• More chlorine is needed to achieve the same result.Although you can reach a higher concentration of chlorine in water at a low pH, chlorine dissipates more rapidly in the water.  This extra chlorine translates into more chemical expense and time spent adding chlorine to your pool.  You also run the risk of your chlorine level dropping to zero, inviting algae growth and unsanitary water.

If the pool becomes too alkaline (greater than 7.8):

  • Cloudy or hazy pool water.If you have heard the term hard water, then this is the condition of pool water with high pH. The water will no longer appear crisp and clear.  As the pH rises, a clear pool will become slightly hazy, and as the pH rises, will become cloudy.
  • Sticky-feeling skin.Swimmers in a pool with high pH will also complain of stinging eyes and nasal cavities, plus have itchy and dry yet ‘sticky’ feeling skin. With high pH, minerals and contaminates in the pool are actually being deposited on your skin and cause this sticky feeling.
  • Water scaling.A pool with high pH left in that condition for an extended amount of time will begin to scaleCalcium that is naturally present in the water combines with carbon dioxide, leaving calcium carbonate and water.  The calcium carbonate is the scale which ends up on the surface of pipes, filters, and pool walls – especially at the waterline where it can collect dirt and dust and appear dark. If you boil a pot of water on your stove to the point there is nothing left, what you will see dried at the bottom of the pot is mostly calcium carbonate, or scale.
  • Clogged filters.Do you use a sand filter?  If so, high pH can clog the sand in the filter. Each sand particle becomes coated with scale and can even form clumps and solidify into a semi-concrete mess.  Your filter will become ineffective and no longer be able to trap dirt and contaminates from the pool water.
  • You will use more chlorine with a high pH.Even at perfectly neutral water of pH 7.0, (again, considered too acidic for pools), chlorine added to the pool water could only reach a concentration of 80%.  At a pH of 8.0, chlorine concentration can reach only just over 20%. What this means is if you only had to add one chlorine dose at pH of 7.0, you would have to add four doses at a pH of 8.0!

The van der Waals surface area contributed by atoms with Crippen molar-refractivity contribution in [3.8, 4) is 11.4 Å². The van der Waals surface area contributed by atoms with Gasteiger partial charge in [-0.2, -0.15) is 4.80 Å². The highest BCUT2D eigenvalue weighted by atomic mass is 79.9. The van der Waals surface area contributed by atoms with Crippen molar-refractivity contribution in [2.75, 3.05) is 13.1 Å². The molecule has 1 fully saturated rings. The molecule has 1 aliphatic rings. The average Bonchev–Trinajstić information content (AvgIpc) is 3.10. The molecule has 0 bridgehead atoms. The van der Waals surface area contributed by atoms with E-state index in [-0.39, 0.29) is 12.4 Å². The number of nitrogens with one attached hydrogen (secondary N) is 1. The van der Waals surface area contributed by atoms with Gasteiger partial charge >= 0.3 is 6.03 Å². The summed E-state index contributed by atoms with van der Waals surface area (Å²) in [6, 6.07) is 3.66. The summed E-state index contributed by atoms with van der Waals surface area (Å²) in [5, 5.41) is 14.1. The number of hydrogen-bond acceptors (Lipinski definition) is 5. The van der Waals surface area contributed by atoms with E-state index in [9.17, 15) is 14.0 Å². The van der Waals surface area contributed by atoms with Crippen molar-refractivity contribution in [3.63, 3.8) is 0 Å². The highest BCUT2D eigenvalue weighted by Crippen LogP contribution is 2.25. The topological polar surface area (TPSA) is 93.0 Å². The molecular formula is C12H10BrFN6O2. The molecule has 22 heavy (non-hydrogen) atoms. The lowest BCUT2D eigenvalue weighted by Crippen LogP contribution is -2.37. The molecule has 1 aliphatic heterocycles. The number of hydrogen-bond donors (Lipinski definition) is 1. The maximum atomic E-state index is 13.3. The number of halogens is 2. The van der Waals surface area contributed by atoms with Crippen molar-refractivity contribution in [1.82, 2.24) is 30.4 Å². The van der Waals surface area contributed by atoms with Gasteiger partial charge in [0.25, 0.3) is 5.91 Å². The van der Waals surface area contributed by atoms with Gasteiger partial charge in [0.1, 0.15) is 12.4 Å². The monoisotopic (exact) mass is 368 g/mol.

How to Maintain Swimming Pool pH

There are a number of things to consider when maintaining pool pH: Testing, interpreting the test results, and correcting the pH level.

Testing pH, Interpreting the test results

Besides the proper test equipment, there really is nothing else you need to test the pool.  We go into more detail in our article Testing Swimming Pool pH, which describes the different ways to test pH and what to do once you find the pH level of your pool water.  How you should test depends on the number swimmers, the weather in your area, and your local water source.  There may be times you test and the level stays relatively the same over several days or even several weeks.  Other times, you might find the pH has changed drastically since the last test.

Correcting the pH level

Once you have tested the pH, you might have to correct the pH level in your pool water.  You either have to raise or lower the pH, or do nothing if you are within the ideal pH range. If your pH is out of balance, then you need to raise your swimming pool pH. if your pH is high, or above the ideal range of 7.6, then you need to lower your swimming pool pH.

Never pour any chemicals into your skimmer filter basket, if you have one.  The water with high concentrations of chemicals goes from your skimmer directly to your expensive pool pump, filter, heater, and other equipment.

There is no single set of instructions on how to add chemicals to your pool.  It depends on the chemical and even on the manufacturer of that chemical, how low your pH level is, what your existing water chemistry is, what your local water source is like, your outdoor or indoor environment, how large your pool is, and how skilled you are at pool maintenance.

Generally, read the instructions on the container first.  If you are confused either call or stop into a pool service professional location.  They deal with these chemicals and questions every day, so they should be able to answer your questions on how best to add pool chemicals in your area.

Conclusion

Keeping your swimming pool pH level balanced is one of the keys to maintaining a healthy and safe swimming pool.  You will benefit over the long term by avoiding adding extra chemicals, less pool water draining, longer pool parts and equipment life, and happier swimmers with a properly-balanced pool.

Source

  • “Pool & Spa Water Chemistry, A Testing and Treatment Guide, Waterproof Edition, 2005. Taylor”